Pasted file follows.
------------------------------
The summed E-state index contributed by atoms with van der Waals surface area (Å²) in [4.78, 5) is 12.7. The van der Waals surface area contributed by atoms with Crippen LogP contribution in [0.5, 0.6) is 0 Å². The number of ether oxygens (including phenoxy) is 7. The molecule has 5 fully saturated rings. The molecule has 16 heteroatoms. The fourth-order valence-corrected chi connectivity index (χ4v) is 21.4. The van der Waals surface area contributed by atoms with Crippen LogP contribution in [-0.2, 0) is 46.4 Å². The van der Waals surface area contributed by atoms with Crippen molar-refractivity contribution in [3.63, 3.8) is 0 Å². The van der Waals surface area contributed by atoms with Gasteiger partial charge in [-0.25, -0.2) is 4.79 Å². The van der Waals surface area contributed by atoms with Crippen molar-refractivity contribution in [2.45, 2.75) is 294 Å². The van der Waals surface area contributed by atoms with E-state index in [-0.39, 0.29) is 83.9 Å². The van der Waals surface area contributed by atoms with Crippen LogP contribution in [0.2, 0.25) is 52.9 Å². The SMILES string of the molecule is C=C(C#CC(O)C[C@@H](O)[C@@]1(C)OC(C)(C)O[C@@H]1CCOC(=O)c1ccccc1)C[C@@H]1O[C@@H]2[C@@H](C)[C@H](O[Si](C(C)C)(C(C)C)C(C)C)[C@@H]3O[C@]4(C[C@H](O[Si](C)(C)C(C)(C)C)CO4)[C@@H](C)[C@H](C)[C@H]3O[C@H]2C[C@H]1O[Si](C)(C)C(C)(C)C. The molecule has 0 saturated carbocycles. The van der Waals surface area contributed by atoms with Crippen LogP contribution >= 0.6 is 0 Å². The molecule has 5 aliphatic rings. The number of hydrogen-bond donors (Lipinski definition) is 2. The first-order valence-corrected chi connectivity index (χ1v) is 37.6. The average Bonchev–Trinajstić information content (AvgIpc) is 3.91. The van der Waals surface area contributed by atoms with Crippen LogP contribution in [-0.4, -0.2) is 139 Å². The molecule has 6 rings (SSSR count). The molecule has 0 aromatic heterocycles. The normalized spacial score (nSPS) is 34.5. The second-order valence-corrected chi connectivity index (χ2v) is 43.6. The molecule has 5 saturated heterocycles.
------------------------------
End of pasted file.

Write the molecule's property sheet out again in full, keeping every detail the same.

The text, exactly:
The summed E-state index contributed by atoms with van der Waals surface area (Å²) in [4.78, 5) is 12.7. The van der Waals surface area contributed by atoms with Crippen LogP contribution in [0.5, 0.6) is 0 Å². The number of ether oxygens (including phenoxy) is 7. The molecule has 5 fully saturated rings. The molecule has 16 heteroatoms. The fourth-order valence-corrected chi connectivity index (χ4v) is 21.4. The van der Waals surface area contributed by atoms with Crippen LogP contribution in [-0.2, 0) is 46.4 Å². The van der Waals surface area contributed by atoms with Crippen molar-refractivity contribution in [3.63, 3.8) is 0 Å². The van der Waals surface area contributed by atoms with Gasteiger partial charge in [-0.25, -0.2) is 4.79 Å². The van der Waals surface area contributed by atoms with Crippen molar-refractivity contribution in [2.45, 2.75) is 294 Å². The van der Waals surface area contributed by atoms with E-state index in [-0.39, 0.29) is 83.9 Å². The van der Waals surface area contributed by atoms with Crippen LogP contribution in [0.2, 0.25) is 52.9 Å². The SMILES string of the molecule is C=C(C#CC(O)C[C@@H](O)[C@@]1(C)OC(C)(C)O[C@@H]1CCOC(=O)c1ccccc1)C[C@@H]1O[C@@H]2[C@@H](C)[C@H](O[Si](C(C)C)(C(C)C)C(C)C)[C@@H]3O[C@]4(C[C@H](O[Si](C)(C)C(C)(C)C)CO4)[C@@H](C)[C@H](C)[C@H]3O[C@H]2C[C@H]1O[Si](C)(C)C(C)(C)C. The molecule has 0 saturated carbocycles. The van der Waals surface area contributed by atoms with Crippen LogP contribution >= 0.6 is 0 Å². The molecule has 5 aliphatic rings. The number of hydrogen-bond donors (Lipinski definition) is 2. The first-order valence-corrected chi connectivity index (χ1v) is 37.6. The average Bonchev–Trinajstić information content (AvgIpc) is 3.91. The van der Waals surface area contributed by atoms with Crippen LogP contribution in [-0.4, -0.2) is 139 Å². The molecule has 6 rings (SSSR count). The molecule has 0 aromatic heterocycles. The normalized spacial score (nSPS) is 34.5. The second-order valence-corrected chi connectivity index (χ2v) is 43.6. The molecule has 5 saturated heterocycles.